1. This second appeal raises a plain question of law. A Hindu widow in possession as such of her late husband's estate sold certain zemindari property which formed a portion of the said estate to the next reversioner, that is to say, to the one person who would have been entitled to succeed to the entire estate if the succession had opened by the death of the widow at the very time of the sale. As a matter of fact, the vendee died before the succession actually opened, and the plaintiff and two other persons (impleaded as pro forma defendants) were the nearest reversioners at that moment. The plaintiff sues to recover from the heirs of the vendee his one-third share in the property sold by the widow. Both Courts below have held that a sale to the nearest reversioner living at the time of the sale is equivalent to a sale with the consent of the said reversioner and was, therefore, sufficient to pass a good title independently of any direct evidence in support of the plea that the sale was for legal necessity. Now, there can be no doubt that if the widow had transferred the whole of her late husband's estate, instead of only a portion of the same, to the next reversioner, the latter would have obtained a clear and indisputable title, independently of any evidence as to legal necessity. Moreover, since the ruling of their Lordships of the Privy Council in Bajrangi Singh v. Manokarnika Bakhsh Singh 30 A. 1 : 3 M.L.T. 1 : 12 C.W.N. 74 : 9 Bom.L.R. 1348 : 6 C.L.J. 760 : 5 A.L.J. 1 : 17 M.L.J. 605 : 35 I.A. 1 it cannot be denied that if the widow had sold the property now in dispute to a stranger, with the consent of the nearest reversioners, the vendee would have acquired a clear title, which the actual reversioners on the death of the widow could not have contested by calling on him to prove by direct evidence that the sale was one for legal necessity. Nevertheless, the appellant contends that on the sale now in dispute the vendee took nothing but the life estate of the widow. He has on his side two decisions of the Madras High Court, Marudamuthu Nadan v. Sriniwasa Pillai 21 M. 128 and Rangappa Naik v. Kamti Naik 31 M. 366 : 18 M.L.J. 309 : 3 M.L.T. 355. The former decision, as a whole, can no longer be considered good law since the Privy Council ruling in Bajrangi Singh's case 30 A. 1 : 3 M.L.T. 1 : 12 C.W.N. 74 : 9 Bom.L.R. 1348 : 6 C.L.J. 760 : 5 A.L.J. 1 : 17 M.L.J. 605 : 35 I.A. 1. The latter has been adversely criticised by the Calcutta High Court in Pulin Chandra Mandal v. Balai Mandal 35 C. 939 : 32 C.W.N. 837 : 8 C.L.J. 280, where it is suggested that the Madras High Court's view is based on a misunderstanding of the Privy Council ruling in the older case of Behari Lal v. Madho Lal Ahir Gayawal 19 C. 236 : 19 I.A. 30.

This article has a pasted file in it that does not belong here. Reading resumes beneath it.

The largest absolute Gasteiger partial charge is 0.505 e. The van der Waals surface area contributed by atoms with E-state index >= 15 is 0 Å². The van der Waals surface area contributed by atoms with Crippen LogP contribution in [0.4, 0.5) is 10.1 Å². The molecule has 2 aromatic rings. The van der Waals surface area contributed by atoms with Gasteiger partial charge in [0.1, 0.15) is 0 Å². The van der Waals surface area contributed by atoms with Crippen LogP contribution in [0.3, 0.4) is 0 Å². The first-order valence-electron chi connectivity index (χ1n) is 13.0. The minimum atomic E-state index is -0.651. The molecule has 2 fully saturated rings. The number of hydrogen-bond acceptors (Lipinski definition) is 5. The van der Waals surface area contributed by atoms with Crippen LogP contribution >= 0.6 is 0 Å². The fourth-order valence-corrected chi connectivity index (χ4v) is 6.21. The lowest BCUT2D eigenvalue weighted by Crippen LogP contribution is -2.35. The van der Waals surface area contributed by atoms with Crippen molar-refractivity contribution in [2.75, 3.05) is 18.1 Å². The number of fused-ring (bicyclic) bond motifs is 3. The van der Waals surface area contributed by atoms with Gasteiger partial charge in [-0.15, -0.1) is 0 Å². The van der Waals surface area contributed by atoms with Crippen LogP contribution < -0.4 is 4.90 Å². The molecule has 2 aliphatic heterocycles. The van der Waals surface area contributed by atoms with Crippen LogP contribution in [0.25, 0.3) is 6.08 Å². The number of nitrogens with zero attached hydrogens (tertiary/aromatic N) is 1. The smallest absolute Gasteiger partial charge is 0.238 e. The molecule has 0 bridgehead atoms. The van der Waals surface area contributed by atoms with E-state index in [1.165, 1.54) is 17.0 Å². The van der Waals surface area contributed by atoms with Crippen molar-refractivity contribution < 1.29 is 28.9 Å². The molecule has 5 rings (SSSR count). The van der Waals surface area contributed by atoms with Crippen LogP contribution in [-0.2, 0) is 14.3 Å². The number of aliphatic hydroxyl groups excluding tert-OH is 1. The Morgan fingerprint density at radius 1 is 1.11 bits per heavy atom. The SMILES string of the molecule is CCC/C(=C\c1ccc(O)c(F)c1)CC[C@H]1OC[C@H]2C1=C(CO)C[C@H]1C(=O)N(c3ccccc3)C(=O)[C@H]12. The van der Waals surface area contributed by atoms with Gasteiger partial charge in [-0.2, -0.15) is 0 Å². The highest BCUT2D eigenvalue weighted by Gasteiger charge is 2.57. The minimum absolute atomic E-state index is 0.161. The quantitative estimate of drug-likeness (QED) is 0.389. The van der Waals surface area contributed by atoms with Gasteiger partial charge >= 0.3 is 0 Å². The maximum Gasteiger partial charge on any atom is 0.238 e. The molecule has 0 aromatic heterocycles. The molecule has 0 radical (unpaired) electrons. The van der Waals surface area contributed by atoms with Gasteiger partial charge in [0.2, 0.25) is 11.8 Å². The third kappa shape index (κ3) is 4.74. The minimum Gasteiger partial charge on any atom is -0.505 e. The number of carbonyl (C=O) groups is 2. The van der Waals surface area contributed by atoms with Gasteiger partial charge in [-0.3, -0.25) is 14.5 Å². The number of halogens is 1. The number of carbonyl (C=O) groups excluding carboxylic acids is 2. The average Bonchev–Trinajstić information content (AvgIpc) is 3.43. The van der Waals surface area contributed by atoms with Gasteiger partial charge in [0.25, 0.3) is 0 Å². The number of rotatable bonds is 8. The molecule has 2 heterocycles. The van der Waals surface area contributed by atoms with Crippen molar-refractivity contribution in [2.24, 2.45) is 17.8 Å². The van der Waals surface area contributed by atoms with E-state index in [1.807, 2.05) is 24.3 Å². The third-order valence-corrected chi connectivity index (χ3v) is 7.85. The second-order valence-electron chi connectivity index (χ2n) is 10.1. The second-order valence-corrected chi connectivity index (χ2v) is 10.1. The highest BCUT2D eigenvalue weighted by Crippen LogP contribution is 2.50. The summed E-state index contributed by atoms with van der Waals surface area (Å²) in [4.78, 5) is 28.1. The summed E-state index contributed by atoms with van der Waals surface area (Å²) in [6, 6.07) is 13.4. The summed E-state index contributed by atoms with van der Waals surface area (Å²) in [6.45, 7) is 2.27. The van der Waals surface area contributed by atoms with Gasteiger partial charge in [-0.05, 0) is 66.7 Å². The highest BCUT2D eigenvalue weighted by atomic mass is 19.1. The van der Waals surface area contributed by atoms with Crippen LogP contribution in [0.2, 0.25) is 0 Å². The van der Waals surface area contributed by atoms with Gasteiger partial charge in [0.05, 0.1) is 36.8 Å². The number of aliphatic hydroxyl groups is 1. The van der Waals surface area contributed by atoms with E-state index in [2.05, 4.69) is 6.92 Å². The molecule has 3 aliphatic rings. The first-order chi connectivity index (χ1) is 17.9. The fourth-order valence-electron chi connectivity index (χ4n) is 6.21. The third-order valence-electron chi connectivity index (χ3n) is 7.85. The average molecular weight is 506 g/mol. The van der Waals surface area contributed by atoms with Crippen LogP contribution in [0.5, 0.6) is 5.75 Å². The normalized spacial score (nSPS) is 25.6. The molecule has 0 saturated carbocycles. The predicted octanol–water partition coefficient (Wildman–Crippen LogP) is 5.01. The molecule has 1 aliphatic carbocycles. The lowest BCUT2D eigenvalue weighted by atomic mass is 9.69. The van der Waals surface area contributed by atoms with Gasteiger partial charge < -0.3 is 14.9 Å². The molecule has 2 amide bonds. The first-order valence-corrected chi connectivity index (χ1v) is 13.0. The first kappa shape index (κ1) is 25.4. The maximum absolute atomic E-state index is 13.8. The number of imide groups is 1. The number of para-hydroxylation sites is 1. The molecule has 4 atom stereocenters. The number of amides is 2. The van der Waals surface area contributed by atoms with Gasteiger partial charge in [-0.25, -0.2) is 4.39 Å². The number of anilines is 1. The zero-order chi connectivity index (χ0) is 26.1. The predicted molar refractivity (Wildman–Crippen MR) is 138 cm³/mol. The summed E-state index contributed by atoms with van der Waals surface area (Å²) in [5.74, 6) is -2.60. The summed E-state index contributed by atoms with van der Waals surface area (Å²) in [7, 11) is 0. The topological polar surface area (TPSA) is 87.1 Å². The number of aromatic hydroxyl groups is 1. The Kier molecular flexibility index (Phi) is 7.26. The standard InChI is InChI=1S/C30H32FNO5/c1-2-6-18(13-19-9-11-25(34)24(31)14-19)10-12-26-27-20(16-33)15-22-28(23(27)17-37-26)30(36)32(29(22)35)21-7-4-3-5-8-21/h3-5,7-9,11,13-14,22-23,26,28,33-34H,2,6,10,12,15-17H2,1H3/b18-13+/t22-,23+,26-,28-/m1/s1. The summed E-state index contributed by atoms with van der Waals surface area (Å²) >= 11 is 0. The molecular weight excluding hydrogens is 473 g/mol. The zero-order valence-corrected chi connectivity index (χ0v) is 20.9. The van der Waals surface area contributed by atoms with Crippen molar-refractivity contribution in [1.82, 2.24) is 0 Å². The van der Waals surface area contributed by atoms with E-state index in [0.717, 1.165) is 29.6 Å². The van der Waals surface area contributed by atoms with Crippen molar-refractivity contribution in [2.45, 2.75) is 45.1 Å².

2. I agree with the learned Judges of the Calcutta High Court. In Behari Lal's case 19 C. 236 : 19 I.A. 30, the widow had in fact transferred to the next reversioner the whole of her husband's estate, and not merely a portion of it but she had endeavoured so to frame the transaction as to reserve her own life -interest. It was held that she could not do this, but that to confer a good title, the transfer must be one of such a nature that the whole estate should get vested at once in the grantee. ' The meaning is that qua the property transferred, the widow must reserve nothing to herself, the idea that she could not execute a complete and valid transfer of a portion only of the estate could not be before the Court in a case in which the transfer, if valid, at all did in fact cover the entire estate.
3. Moreover, the rule laid down by the Madras High Court would seem to lead to extraordinary and undesirable results in actual working. A Hindu widow feels herself in need of ready-money, she goes to the next reversioner, lays her case before him and asks his permission to sell a portion of the estate. It is now admitted that he can give her permission to sell to a stranger, and that his consent will relieve such stranger vendee from the obligation of hereafter proving legal necessity for the sale otherwise than by pleading the presumption raised by the consent of the next reversioner. According to the Madras High Court, however, if the next reversioner wishes to purchase himself, and so to keep the property in the family, he can only do so subject to the risk that he himself or his heirs after him may be put to proof, perhaps many years later, of the fact that there was legal necessity for the sale. On this view of the law, some curious questions might well arise in case the next reversioner thought fit, as a matter of precaution, to arrange for a sale in favour of a relative of his own.
4. I prefer, therefore, to follow the Calcutta view, as the learned District Judge has done.
5. There was a suggestion thrown out in argument that the deed in suit does not purport to convey more than the widow's life-estate. I have examined the document, and I fail to see in what other or clearer terms a complete transfer by way of sale could have been effected. There is no force in this contention.
6. I accordingly dismiss this appeal with costs, including fees on the higher scale.